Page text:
Saturday, September 26, 2015

Mimi - Mona Poetry: Four Haikus

When I say "Haiku", 
please do not reply, "Bless you": 
not an allergy

The syllabic pattern for a haiku poem is 5-7-5, and the lines, whether in Japanese or English, rarely rhyme. Whether a haiku is full of metaphors and personifications has been argued since they are supposed to be written on objective experiences, not subjective. A haiku contains three lines with 17 syllables in total. The lines don’t rhyme and frequently have a kigo, or seasonal, reference; they’re usually about nature or a natural phenomenon. They have two juxtaposed subjects are divided into two contrasting parts and, in English, the division between these two parts can be expressed with a colon or dash.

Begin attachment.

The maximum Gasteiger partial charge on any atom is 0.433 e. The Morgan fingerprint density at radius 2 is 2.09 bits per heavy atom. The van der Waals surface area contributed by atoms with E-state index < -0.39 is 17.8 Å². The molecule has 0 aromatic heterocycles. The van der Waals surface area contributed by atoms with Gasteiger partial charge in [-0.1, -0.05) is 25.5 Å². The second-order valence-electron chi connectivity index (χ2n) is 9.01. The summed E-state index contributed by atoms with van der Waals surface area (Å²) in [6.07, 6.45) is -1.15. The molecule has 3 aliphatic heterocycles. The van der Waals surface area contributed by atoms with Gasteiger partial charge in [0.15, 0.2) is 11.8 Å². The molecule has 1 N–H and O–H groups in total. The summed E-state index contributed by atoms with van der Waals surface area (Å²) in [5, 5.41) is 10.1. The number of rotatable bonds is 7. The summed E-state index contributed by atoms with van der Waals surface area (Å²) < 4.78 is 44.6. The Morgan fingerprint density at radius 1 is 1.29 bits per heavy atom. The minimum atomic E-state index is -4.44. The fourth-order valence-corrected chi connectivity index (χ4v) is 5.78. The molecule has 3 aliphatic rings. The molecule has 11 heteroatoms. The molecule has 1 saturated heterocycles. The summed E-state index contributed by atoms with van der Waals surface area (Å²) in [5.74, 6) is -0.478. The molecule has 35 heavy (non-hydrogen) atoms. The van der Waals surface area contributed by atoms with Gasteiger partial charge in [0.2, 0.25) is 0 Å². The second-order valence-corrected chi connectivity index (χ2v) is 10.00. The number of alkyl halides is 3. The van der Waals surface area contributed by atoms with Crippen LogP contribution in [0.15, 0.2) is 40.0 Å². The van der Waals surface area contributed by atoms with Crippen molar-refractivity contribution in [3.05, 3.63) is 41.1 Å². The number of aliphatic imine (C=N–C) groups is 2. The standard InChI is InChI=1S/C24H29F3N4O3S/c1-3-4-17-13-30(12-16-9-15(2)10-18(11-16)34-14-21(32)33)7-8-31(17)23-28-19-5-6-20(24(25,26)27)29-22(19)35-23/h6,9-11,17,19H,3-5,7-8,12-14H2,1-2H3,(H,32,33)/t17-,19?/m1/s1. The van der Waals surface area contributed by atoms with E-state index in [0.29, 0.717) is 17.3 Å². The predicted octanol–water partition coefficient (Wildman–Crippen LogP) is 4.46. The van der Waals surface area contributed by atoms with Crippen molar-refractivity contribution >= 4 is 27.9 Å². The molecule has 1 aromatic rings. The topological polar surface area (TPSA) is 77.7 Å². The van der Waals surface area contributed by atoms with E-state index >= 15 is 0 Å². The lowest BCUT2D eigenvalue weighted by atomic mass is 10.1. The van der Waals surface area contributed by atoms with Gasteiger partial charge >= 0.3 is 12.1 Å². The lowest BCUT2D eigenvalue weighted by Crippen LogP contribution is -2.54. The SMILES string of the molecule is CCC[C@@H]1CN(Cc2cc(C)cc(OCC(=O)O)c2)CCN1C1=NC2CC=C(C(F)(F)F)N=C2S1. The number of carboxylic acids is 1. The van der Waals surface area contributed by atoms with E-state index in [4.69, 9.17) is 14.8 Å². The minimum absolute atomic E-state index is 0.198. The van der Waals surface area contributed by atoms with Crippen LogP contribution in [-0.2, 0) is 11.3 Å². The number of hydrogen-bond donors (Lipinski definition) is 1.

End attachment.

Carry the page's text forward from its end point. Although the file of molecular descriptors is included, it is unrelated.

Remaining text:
You need not settle;
You are not ordinary—
Lizards bring magic

Give her your praises:
part human and part lion,
emblem of Egypt.

Head on my pillow
dreaming of us together
Is it autumn yet

(two paintings by Michael Parkes: The Invitation and The Sphinx; painting by Malcom Liepke: title unknown)